It seems fitting to talk in the parlance of war when discussing citrus greening. Peter McClure has been at the heart of the battle, helping coordinate the infrastructure to ensure the critical research necessary to find an answer to greening and to get it done more quickly. For seven years, McClure has served as chairman of the Florida Citrus Production Research Advisory Council (FCPRAC).
Eleven years after the psyllid was found in Florida, McClure says the infrastructure is now finally in place to aggressively take on citrus greening. But, it required the entire industry to pull together and rearrange how it has approached research efforts. McClure played a key role, making enough noise along with others to get the industry to wake up to the threat posed by citrus greening.
“The problem is this disease doesn’t have to hold meetings, doesn’t have to build consensus, doesn’t have to play politics, and finally get all the necessary approvals,” says McClure. “It is cold-blooded biology. We suffer from our complexity because we do have to do all those things.”
Preparing For Battle
Now with the industry geared up for an unprecedented charge on citrus greening, McClure is confident research will find solutions, and he hopes they come in time to keep as many current groves viable as possible.
“I’ve been on FCPRAC for more than a decade, and for many of those years, we only had $1 to $2 million a year to allocate to research,” he says. “We did a lot of good with that, but it was never designed for something like greening.”
McClure says what is needed for greening is discovery research to find solutions, and then those solutions have to be transferred from the lab through product development, commercialization, and finally to the grove.
“If we find something in the lab, we have to weaponize it,” he adds. “We have to focus on product development to get solutions in the field. It doesn’t do us any good if it stays in the lab.”
The first steps toward gearing up for this massive research effort came in 2006 when FCPRAC spent all of its available $1 million on greening and canker research. Then in 2007-2008, with all of the 1¢ per box from growers to FCPRAC, with help from funds from the Florida Department of Citrus (FDOC), and monies from the state legislature totaling $7.5 million, the effort was ramped up tremendously.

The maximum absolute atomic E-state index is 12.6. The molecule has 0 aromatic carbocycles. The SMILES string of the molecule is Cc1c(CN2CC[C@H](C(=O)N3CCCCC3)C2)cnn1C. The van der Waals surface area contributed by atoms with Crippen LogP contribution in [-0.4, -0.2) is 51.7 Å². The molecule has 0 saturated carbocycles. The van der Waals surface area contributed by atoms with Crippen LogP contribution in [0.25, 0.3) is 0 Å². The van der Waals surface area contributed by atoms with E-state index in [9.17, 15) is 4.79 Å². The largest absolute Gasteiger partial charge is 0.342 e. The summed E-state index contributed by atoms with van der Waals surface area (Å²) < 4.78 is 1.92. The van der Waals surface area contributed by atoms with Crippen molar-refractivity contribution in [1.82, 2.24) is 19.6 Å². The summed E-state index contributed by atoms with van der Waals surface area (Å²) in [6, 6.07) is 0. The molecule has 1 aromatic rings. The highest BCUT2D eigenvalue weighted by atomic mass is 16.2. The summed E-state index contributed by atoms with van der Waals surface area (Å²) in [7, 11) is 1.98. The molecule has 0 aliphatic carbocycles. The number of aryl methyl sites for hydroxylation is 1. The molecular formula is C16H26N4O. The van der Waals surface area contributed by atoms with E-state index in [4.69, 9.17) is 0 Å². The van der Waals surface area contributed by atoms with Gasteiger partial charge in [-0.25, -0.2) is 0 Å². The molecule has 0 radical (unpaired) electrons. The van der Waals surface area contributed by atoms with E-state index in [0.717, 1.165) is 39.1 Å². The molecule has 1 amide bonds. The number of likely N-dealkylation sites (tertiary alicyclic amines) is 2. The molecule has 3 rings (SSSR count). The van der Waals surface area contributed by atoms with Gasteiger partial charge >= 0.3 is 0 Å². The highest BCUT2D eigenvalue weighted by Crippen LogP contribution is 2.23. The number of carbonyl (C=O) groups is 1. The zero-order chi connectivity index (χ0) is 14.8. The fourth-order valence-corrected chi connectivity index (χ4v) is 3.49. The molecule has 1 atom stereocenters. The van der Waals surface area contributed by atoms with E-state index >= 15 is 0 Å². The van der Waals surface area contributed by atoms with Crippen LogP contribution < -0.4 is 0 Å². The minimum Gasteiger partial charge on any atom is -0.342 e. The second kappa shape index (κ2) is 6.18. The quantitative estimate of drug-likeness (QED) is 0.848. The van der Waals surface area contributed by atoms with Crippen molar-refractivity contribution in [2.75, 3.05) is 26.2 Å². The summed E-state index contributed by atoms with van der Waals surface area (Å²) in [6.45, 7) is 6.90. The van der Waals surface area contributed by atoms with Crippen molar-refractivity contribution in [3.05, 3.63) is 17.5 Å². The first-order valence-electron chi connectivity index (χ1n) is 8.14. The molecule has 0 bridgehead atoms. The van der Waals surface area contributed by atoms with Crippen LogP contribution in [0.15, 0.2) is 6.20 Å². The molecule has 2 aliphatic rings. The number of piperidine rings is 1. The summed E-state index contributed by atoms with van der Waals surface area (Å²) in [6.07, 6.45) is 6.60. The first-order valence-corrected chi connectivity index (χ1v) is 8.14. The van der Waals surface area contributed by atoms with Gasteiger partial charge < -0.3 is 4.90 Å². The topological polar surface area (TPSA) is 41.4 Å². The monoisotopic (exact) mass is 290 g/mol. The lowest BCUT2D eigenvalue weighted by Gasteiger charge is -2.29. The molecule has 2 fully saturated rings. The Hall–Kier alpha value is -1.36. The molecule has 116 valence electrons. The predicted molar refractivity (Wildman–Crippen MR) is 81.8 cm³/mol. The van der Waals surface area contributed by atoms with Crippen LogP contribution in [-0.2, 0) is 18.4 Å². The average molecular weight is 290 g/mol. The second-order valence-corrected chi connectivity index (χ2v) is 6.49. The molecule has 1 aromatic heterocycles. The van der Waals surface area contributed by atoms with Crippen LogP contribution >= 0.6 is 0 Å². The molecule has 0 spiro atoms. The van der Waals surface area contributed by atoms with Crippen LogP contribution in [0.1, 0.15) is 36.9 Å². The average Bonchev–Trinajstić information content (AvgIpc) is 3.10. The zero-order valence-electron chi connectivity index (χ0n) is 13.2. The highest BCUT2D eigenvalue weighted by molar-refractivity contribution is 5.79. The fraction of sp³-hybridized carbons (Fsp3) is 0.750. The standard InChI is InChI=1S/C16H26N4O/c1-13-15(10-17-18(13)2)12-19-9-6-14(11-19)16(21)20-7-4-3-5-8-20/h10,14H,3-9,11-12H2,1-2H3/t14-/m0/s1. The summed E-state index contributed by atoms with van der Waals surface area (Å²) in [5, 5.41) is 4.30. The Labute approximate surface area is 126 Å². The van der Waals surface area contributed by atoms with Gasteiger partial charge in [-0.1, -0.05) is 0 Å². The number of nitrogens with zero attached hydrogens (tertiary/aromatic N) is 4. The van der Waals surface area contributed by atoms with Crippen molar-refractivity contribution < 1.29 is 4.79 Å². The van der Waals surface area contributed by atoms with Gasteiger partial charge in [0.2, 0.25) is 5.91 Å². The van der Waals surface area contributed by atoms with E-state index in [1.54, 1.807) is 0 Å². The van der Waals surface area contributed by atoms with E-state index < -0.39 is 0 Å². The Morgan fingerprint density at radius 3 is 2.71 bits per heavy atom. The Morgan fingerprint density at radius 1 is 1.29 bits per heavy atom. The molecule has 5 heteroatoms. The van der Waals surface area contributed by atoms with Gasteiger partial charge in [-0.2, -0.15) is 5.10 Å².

“To get the $7.5 million was really good, but it kind of overwhelmed the capabilities of the box tax council,” says McClure. “We realized it was going to take a larger effort to manage a program this size, and more importantly, we realized that the program was not big enough.
“So once we got the $7.5 million spent and off in good directions in the first quarter of 2008, we came back to industry and said we need a bigger stick. I think back then some folks were still in denial, but we brought them out to Evans Properties Inc. and showed them how bad it was in the field, and we held meetings to educate people on how serious this problem could be.”
McClure credits the Citrus Commission for really getting behind the research effort and providing leadership in bringing the industry together.
“The Citrus Commission really got ahead of this and said they would put $20 million on the table for research, but with that we’d have to really ramp up our capabilities,” he says. “The staff at FDOC has done an extraordinary job in helping to drive this process as well. They didn’t have a lot of creditability in research when this started, but I think they have gained that credit by now.”
Calling In The Troops
To select research projects and to ensure the solutions make their way to the field, the National Academy of Sciences (NAS) and a newly formed Direct Services Organization Corporation (DSOC) have been enlisted.
The NAS applied its expertise in tackling big problems and helped peer review the hundreds of proposed research projects and select the ones that will be funded with the millions of dollars now available.
“We reached out to NAS because they have such a broad range of expertise,” says McClure. “We are covering so many scientific disciplines with the proposed research, it is hard to find scientists to cover all those areas. The NAS has the ability to find scientists who can do a proper peer review and make good recommendations on research that could bear fruit.”
The first wave of 106 research projects have now been selected and funded. The research is very broad at this time because so little is known about the disease, its vector, and their interactions with the host, citrus. But, McClure says in the next year or two this will get narrowed down by results and the research will become more focused.
So what happens if one of the 106 projects provides a solution that can help mitigate or eliminate citrus greening? That is where the new corporation comes into play to move findings to a commercial stage where it can benefit growers. The DSOC is called The Florida Citrus Research and Development Foundation Inc. It is a public/private partnership utilizing the University of Florida for administrative support that is truly a separate corporation and is controlled by and will work on behalf of the Florida citrus industry. It will be managed by a board of directors made up of 10 citrus industry representatives and growers, a Florida Department of Ag representative, and two University of Florida personnel.
“You need an additional business entity to get research from the lab into actual practice in the fields,” says McClure. “This is what the corporation is designed to do and do on a much faster timeline than in the past.”
Where Does Greening Rank?